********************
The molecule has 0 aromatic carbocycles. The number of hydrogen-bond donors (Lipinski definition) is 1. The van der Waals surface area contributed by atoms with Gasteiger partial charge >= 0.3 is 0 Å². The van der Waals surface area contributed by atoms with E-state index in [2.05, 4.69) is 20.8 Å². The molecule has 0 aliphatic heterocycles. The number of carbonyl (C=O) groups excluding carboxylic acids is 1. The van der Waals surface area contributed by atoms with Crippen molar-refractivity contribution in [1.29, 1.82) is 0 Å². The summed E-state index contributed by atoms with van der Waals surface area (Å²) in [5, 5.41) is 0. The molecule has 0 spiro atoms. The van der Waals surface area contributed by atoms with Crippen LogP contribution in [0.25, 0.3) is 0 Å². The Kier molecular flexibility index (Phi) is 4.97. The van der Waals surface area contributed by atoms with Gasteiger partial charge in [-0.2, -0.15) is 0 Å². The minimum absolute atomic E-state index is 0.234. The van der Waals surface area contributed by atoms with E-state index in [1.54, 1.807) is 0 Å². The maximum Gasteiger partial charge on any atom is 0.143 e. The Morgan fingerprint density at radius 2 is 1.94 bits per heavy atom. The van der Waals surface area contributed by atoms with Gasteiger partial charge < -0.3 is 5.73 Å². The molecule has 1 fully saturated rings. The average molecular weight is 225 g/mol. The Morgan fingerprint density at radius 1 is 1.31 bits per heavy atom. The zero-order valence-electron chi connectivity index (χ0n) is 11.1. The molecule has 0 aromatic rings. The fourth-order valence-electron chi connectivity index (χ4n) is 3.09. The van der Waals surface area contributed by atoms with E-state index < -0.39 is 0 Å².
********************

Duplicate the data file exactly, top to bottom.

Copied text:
The molecule has 0 aromatic carbocycles. The number of hydrogen-bond donors (Lipinski definition) is 1. The van der Waals surface area contributed by atoms with Gasteiger partial charge >= 0.3 is 0 Å². The van der Waals surface area contributed by atoms with E-state index in [2.05, 4.69) is 20.8 Å². The molecule has 0 aliphatic heterocycles. The number of carbonyl (C=O) groups excluding carboxylic acids is 1. The van der Waals surface area contributed by atoms with Crippen molar-refractivity contribution in [1.29, 1.82) is 0 Å². The summed E-state index contributed by atoms with van der Waals surface area (Å²) in [5, 5.41) is 0. The molecule has 0 spiro atoms. The van der Waals surface area contributed by atoms with Crippen LogP contribution in [0.25, 0.3) is 0 Å². The Kier molecular flexibility index (Phi) is 4.97. The van der Waals surface area contributed by atoms with Gasteiger partial charge in [-0.2, -0.15) is 0 Å². The minimum absolute atomic E-state index is 0.234. The van der Waals surface area contributed by atoms with E-state index in [1.54, 1.807) is 0 Å². The maximum Gasteiger partial charge on any atom is 0.143 e. The Morgan fingerprint density at radius 2 is 1.94 bits per heavy atom. The van der Waals surface area contributed by atoms with Gasteiger partial charge < -0.3 is 5.73 Å². The molecule has 1 fully saturated rings. The average molecular weight is 225 g/mol. The Morgan fingerprint density at radius 1 is 1.31 bits per heavy atom. The zero-order valence-electron chi connectivity index (χ0n) is 11.1. The molecule has 0 aromatic rings. The fourth-order valence-electron chi connectivity index (χ4n) is 3.09. The van der Waals surface area contributed by atoms with E-state index < -0.39 is 0 Å².